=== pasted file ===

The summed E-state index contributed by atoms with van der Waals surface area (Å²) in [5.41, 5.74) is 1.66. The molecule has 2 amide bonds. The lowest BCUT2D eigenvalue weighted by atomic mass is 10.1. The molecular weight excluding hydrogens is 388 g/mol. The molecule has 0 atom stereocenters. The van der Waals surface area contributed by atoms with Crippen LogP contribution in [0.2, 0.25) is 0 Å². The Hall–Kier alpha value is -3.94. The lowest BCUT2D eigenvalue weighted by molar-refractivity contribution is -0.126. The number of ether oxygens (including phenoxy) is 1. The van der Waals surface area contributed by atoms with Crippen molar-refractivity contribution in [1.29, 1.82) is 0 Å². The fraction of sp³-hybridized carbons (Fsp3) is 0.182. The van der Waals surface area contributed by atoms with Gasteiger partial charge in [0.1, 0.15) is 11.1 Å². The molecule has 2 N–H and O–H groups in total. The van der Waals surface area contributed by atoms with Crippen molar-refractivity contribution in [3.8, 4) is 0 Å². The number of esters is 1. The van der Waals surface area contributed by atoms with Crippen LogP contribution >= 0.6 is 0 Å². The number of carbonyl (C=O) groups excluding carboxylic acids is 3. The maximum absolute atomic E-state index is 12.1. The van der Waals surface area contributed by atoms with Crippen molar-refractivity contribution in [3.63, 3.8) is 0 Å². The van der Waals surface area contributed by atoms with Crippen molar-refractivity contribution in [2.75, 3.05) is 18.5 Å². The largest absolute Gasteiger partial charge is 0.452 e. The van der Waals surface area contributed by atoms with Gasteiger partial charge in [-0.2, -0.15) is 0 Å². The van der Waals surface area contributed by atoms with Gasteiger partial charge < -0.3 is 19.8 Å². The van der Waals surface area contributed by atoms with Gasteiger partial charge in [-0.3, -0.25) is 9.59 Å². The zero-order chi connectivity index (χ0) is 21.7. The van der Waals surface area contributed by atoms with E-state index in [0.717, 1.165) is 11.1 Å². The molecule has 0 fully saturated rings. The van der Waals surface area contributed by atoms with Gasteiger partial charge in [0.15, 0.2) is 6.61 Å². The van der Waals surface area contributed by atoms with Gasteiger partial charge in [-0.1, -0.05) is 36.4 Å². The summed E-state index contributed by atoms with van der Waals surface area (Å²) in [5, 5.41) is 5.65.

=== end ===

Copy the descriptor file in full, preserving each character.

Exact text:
The summed E-state index contributed by atoms with van der Waals surface area (Å²) in [5.41, 5.74) is 1.66. The molecule has 2 amide bonds. The lowest BCUT2D eigenvalue weighted by atomic mass is 10.1. The molecular weight excluding hydrogens is 388 g/mol. The molecule has 0 atom stereocenters. The van der Waals surface area contributed by atoms with Crippen LogP contribution in [0.2, 0.25) is 0 Å². The Hall–Kier alpha value is -3.94. The lowest BCUT2D eigenvalue weighted by molar-refractivity contribution is -0.126. The number of ether oxygens (including phenoxy) is 1. The van der Waals surface area contributed by atoms with Crippen molar-refractivity contribution in [1.29, 1.82) is 0 Å². The fraction of sp³-hybridized carbons (Fsp3) is 0.182. The van der Waals surface area contributed by atoms with Gasteiger partial charge in [0.1, 0.15) is 11.1 Å². The molecule has 2 N–H and O–H groups in total. The van der Waals surface area contributed by atoms with Crippen molar-refractivity contribution in [3.8, 4) is 0 Å². The number of esters is 1. The van der Waals surface area contributed by atoms with Crippen LogP contribution >= 0.6 is 0 Å². The number of carbonyl (C=O) groups excluding carboxylic acids is 3. The maximum absolute atomic E-state index is 12.1. The van der Waals surface area contributed by atoms with Crippen molar-refractivity contribution in [3.63, 3.8) is 0 Å². The van der Waals surface area contributed by atoms with Crippen molar-refractivity contribution in [2.75, 3.05) is 18.5 Å². The largest absolute Gasteiger partial charge is 0.452 e. The van der Waals surface area contributed by atoms with Gasteiger partial charge in [-0.2, -0.15) is 0 Å². The van der Waals surface area contributed by atoms with Gasteiger partial charge < -0.3 is 19.8 Å². The van der Waals surface area contributed by atoms with Gasteiger partial charge in [-0.3, -0.25) is 9.59 Å². The zero-order chi connectivity index (χ0) is 21.7. The van der Waals surface area contributed by atoms with E-state index in [0.717, 1.165) is 11.1 Å². The molecule has 0 fully saturated rings. The van der Waals surface area contributed by atoms with Gasteiger partial charge in [0.15, 0.2) is 6.61 Å². The van der Waals surface area contributed by atoms with Gasteiger partial charge in [-0.1, -0.05) is 36.4 Å². The summed E-state index contributed by atoms with van der Waals surface area (Å²) in [5, 5.41) is 5.65.